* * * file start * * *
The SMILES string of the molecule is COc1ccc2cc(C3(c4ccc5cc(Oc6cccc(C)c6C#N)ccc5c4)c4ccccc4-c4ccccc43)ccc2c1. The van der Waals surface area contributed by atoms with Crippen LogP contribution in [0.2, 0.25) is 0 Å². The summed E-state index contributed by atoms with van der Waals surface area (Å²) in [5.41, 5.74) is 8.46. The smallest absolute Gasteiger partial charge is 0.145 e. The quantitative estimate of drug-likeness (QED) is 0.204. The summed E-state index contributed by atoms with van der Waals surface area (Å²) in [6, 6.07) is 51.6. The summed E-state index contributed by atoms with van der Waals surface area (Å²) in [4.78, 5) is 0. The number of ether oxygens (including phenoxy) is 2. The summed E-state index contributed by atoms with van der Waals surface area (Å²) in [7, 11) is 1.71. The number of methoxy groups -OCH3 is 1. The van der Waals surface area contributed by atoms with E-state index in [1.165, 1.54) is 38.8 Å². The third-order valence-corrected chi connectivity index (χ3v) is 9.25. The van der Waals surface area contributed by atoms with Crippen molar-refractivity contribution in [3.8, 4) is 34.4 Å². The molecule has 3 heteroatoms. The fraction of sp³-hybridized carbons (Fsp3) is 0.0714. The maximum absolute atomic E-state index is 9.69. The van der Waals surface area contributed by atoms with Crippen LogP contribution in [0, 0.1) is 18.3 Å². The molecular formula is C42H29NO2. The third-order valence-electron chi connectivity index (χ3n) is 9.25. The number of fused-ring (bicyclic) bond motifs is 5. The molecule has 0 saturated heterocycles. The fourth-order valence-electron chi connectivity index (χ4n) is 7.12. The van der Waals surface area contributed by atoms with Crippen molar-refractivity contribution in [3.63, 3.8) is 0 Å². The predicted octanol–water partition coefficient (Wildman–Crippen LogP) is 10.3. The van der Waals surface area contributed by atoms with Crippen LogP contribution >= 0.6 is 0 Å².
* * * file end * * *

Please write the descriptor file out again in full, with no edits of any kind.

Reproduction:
The SMILES string of the molecule is COc1ccc2cc(C3(c4ccc5cc(Oc6cccc(C)c6C#N)ccc5c4)c4ccccc4-c4ccccc43)ccc2c1. The van der Waals surface area contributed by atoms with Crippen LogP contribution in [0.2, 0.25) is 0 Å². The summed E-state index contributed by atoms with van der Waals surface area (Å²) in [5.41, 5.74) is 8.46. The smallest absolute Gasteiger partial charge is 0.145 e. The quantitative estimate of drug-likeness (QED) is 0.204. The summed E-state index contributed by atoms with van der Waals surface area (Å²) in [6, 6.07) is 51.6. The summed E-state index contributed by atoms with van der Waals surface area (Å²) in [4.78, 5) is 0. The number of ether oxygens (including phenoxy) is 2. The summed E-state index contributed by atoms with van der Waals surface area (Å²) in [7, 11) is 1.71. The number of methoxy groups -OCH3 is 1. The van der Waals surface area contributed by atoms with E-state index in [1.165, 1.54) is 38.8 Å². The third-order valence-corrected chi connectivity index (χ3v) is 9.25. The van der Waals surface area contributed by atoms with Crippen molar-refractivity contribution in [3.8, 4) is 34.4 Å². The molecule has 3 heteroatoms. The fraction of sp³-hybridized carbons (Fsp3) is 0.0714. The maximum absolute atomic E-state index is 9.69. The van der Waals surface area contributed by atoms with Crippen LogP contribution in [0, 0.1) is 18.3 Å². The molecular formula is C42H29NO2. The third-order valence-electron chi connectivity index (χ3n) is 9.25. The number of fused-ring (bicyclic) bond motifs is 5. The molecule has 0 saturated heterocycles. The fourth-order valence-electron chi connectivity index (χ4n) is 7.12. The van der Waals surface area contributed by atoms with Crippen molar-refractivity contribution in [3.63, 3.8) is 0 Å². The predicted octanol–water partition coefficient (Wildman–Crippen LogP) is 10.3. The van der Waals surface area contributed by atoms with Crippen LogP contribution >= 0.6 is 0 Å².